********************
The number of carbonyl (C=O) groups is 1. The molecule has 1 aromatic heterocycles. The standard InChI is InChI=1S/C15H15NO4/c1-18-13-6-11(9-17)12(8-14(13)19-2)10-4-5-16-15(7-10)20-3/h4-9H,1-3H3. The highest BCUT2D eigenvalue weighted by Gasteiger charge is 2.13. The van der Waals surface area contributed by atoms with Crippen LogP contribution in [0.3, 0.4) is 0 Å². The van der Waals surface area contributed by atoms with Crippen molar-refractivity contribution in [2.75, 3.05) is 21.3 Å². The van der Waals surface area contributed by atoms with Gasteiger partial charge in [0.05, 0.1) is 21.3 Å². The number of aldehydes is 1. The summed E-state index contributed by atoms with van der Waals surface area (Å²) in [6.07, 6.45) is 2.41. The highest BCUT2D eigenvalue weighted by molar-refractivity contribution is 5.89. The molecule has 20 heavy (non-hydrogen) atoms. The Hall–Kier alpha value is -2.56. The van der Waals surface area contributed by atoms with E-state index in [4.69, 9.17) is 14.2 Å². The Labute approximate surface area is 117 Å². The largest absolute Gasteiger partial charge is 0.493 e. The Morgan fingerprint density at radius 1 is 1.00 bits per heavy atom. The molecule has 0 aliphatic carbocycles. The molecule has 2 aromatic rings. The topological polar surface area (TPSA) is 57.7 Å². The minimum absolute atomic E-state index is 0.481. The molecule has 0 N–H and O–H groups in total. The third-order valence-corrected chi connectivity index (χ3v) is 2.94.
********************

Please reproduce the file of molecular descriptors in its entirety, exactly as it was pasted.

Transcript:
The number of carbonyl (C=O) groups is 1. The molecule has 1 aromatic heterocycles. The standard InChI is InChI=1S/C15H15NO4/c1-18-13-6-11(9-17)12(8-14(13)19-2)10-4-5-16-15(7-10)20-3/h4-9H,1-3H3. The highest BCUT2D eigenvalue weighted by Gasteiger charge is 2.13. The van der Waals surface area contributed by atoms with Crippen LogP contribution in [0.3, 0.4) is 0 Å². The van der Waals surface area contributed by atoms with Crippen molar-refractivity contribution in [2.75, 3.05) is 21.3 Å². The van der Waals surface area contributed by atoms with Gasteiger partial charge in [0.05, 0.1) is 21.3 Å². The number of aldehydes is 1. The summed E-state index contributed by atoms with van der Waals surface area (Å²) in [6.07, 6.45) is 2.41. The highest BCUT2D eigenvalue weighted by molar-refractivity contribution is 5.89. The molecule has 20 heavy (non-hydrogen) atoms. The Hall–Kier alpha value is -2.56. The van der Waals surface area contributed by atoms with E-state index in [4.69, 9.17) is 14.2 Å². The Labute approximate surface area is 117 Å². The largest absolute Gasteiger partial charge is 0.493 e. The Morgan fingerprint density at radius 1 is 1.00 bits per heavy atom. The molecule has 0 aliphatic carbocycles. The molecule has 2 aromatic rings. The topological polar surface area (TPSA) is 57.7 Å². The minimum absolute atomic E-state index is 0.481. The molecule has 0 N–H and O–H groups in total. The third-order valence-corrected chi connectivity index (χ3v) is 2.94.